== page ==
As I mentioned in my previous post, working in a writing centerreveals the fluid nature of materiality/immateriality when we think about literacy. The material context of literacy can be immediate in a writing center. Students sit down with a draft, an assignment they’ve been handed in class, maybe their notes or a book they’re writing about. Their material text is the focus of their concern and it quickly becomes the focus of our concern as well. The classic image of writing center work is the consultant and student sitting at a table, leaning toward each other, talking intently about the draft in front of them. It provides the focus of the conversation and work on the draft is the central motivation for the student.
What’s more, how the consultant responds to the material text has been a oft-discussed part of writing center scholarship over the years. Should it sit in front of the student or between the student and consultant? Should the student read aloud from the draft? The consultant? If the consultant writes on the draft, does that appropriate agency from the student as a writer? These are all questions that have been on the minds of new consultants to our Writing Center that I’ve been working with the past couple of weeks. If we focus on the images in the writing center, the questions about the text, and the concerns of the student about the draft, if would be easy to imagine that the material artifact is central to our concerns.
Yet, even as the consultant works on the text in front of her, there is a powerful tradition among writing center scholars and consultants that maintains that the material text is not the most important element of the consultation. As I mentioned before, writing centers often drag out the oft-used Stephen North quote that their job should be to produce “to produce better writers, not better writing.” It’s a compelling quotation and I don’t disagree with it – and I’ve pulled it out myself more than once in teaching new consultants or talking about our Writing Center with faculty. Yet, as the students in my Writing Center Theory and Practice course proved the other day, pull out the term “better writers” and begin to unpack it and you quickly find yourself in the realm of the immaterial considerations of literacy. We try to tell ourselves that we know what a “better writer” is, and how to help a student become one. Still, every attempt at the definition leads us to the kind of abstraction that we recognize as elusive and endlessly contextual.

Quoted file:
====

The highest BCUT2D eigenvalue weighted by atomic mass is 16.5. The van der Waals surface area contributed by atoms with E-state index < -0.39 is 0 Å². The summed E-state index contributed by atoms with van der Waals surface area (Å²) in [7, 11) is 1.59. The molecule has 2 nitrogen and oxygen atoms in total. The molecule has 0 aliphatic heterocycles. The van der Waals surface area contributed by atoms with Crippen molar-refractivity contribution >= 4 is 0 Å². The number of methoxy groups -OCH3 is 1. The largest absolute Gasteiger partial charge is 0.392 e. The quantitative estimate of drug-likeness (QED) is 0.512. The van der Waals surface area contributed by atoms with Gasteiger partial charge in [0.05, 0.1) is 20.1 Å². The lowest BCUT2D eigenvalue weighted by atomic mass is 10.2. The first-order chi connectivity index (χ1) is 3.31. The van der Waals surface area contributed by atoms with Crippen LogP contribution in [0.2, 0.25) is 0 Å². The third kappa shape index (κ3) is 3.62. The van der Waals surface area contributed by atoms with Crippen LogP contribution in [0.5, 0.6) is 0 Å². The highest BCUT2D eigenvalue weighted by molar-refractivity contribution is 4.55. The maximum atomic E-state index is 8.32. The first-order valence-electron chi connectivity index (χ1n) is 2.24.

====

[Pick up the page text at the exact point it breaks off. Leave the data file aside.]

In much of Writing Center scholarship, this conflict between the material text – and the student’s focus on improving that text – and the immaterial goals of creating better writers – often ends with either a lament about students’ inability to get beyond their focus on the material text understand or a somewhat condescending satisfaction that we know what is best for students (even if they don’t recognize it) and should continue to work toward our immaterial goals.
What if we took a different approach? What if we made the tensions between the material artifact on the table and the immaterial concerns of the consultant part of the explicit conversation during the tutoring session? What if the first set of questions consultants’ asked not only addressed the students’ concerns about the draft that motivated them to come to the Writing Center, but also at the less tangible questions about writing that concern us? What if we did a more explicit job of grappling with the abstractions with students first – and not just at the conclusion of the session – and used that as the framework for considering the material text?
If we think that students are intelligent and deserve our respect, let’s not play games about the agenda taking place during a consultation.